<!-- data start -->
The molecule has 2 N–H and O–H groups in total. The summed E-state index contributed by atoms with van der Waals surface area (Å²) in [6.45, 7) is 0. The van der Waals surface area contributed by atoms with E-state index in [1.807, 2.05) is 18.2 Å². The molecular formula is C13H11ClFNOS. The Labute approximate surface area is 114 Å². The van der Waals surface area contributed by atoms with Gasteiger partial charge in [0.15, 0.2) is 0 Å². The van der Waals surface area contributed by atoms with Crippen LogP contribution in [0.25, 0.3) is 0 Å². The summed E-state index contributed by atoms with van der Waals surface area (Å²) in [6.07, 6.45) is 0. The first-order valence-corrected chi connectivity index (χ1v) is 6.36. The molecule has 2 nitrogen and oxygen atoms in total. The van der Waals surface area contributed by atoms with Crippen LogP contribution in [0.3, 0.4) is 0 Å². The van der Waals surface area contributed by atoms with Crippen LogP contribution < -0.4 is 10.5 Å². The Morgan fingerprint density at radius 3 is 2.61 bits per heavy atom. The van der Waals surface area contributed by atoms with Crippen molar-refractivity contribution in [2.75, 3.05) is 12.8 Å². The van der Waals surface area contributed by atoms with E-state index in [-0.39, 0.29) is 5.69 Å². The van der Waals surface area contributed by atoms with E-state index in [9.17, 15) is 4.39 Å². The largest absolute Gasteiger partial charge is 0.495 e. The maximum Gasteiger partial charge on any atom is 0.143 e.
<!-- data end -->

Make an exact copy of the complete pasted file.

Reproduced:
The molecule has 2 N–H and O–H groups in total. The summed E-state index contributed by atoms with van der Waals surface area (Å²) in [6.45, 7) is 0. The van der Waals surface area contributed by atoms with E-state index in [1.807, 2.05) is 18.2 Å². The molecular formula is C13H11ClFNOS. The Labute approximate surface area is 114 Å². The van der Waals surface area contributed by atoms with Gasteiger partial charge in [0.15, 0.2) is 0 Å². The van der Waals surface area contributed by atoms with Crippen LogP contribution in [0.25, 0.3) is 0 Å². The summed E-state index contributed by atoms with van der Waals surface area (Å²) in [6.07, 6.45) is 0. The first-order valence-corrected chi connectivity index (χ1v) is 6.36. The molecule has 2 nitrogen and oxygen atoms in total. The van der Waals surface area contributed by atoms with Crippen LogP contribution in [0.3, 0.4) is 0 Å². The van der Waals surface area contributed by atoms with Crippen LogP contribution < -0.4 is 10.5 Å². The Morgan fingerprint density at radius 3 is 2.61 bits per heavy atom. The van der Waals surface area contributed by atoms with Crippen molar-refractivity contribution in [2.75, 3.05) is 12.8 Å². The van der Waals surface area contributed by atoms with E-state index in [-0.39, 0.29) is 5.69 Å². The van der Waals surface area contributed by atoms with E-state index in [9.17, 15) is 4.39 Å². The largest absolute Gasteiger partial charge is 0.495 e. The maximum Gasteiger partial charge on any atom is 0.143 e.